LIFTING MINIMUM WAGE WORKERS OUT OF POVERTY -- (House of Representatives - January 10, 2007)
Mr. WELCH of Vermont. Mr. Speaker, $2.32 for a gallon of gas, $2.99 for a gallon of milk, $20 or $25 for a single day of childcare. These are real prices and, too often, real choices that working Americans face every day.
In Vermont, and across America, we have had a proud tradition of self-reliance and sense of community. We need to combine these two values, self-reliance on the one hand and community on the other, by rewarding work and making work pay.
We send a message every day to our citizens and our workers that we value work and that government has a role to play in ensuring opportunity to everyone willing to contribute. It is time we matched that message with our own leadership.
It is no accident that in Vermont and more than 20 States around the country, Republicans and Democrats, working together, have led in the effort to reward work with a reasonable minimum wage above our national minimum last set nearly a decade ago.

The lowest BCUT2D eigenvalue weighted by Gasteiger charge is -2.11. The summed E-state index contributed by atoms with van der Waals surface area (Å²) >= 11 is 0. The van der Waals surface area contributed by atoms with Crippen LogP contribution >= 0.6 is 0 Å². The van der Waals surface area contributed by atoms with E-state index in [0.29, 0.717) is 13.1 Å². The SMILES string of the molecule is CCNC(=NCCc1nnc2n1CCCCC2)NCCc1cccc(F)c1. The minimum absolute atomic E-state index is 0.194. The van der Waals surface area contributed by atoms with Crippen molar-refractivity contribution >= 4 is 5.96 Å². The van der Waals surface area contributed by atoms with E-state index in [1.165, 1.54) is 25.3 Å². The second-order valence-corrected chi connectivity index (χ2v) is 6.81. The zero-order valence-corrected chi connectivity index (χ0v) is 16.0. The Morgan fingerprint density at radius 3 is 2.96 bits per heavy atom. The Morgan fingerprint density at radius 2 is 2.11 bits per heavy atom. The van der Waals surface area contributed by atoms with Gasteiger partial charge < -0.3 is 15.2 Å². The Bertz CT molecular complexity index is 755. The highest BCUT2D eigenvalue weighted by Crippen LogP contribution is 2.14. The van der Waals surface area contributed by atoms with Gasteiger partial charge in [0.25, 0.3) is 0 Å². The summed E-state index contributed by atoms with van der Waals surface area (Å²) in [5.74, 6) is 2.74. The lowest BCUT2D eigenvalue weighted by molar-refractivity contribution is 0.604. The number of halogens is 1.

There are few more important tasks before us than addressing the growing economic gap between America's wealthiest citizens and low income workers.
Last year, millionaires were given tax breaks that put an average of $40,000 in their pockets, and yet middle class workers who earn less than $20,000 received just two dollars. Two dollars--for the whole year. That is rewarding wealth rather than work.
Today a full-time minimum wage worker earns just $10,712 annually--more than $2,000 below the poverty line for a family of two. Asking millions of our neighbors to work full time without a wage above poverty is wrong.
I believe that Congress must raise the federal minimum wage to $7.25 an hour to help life every minimum wage worker out of poverty.
Today and together, we can begin to restore a balance, by rewarding work and not just wealth, acknowledging we are all in this together.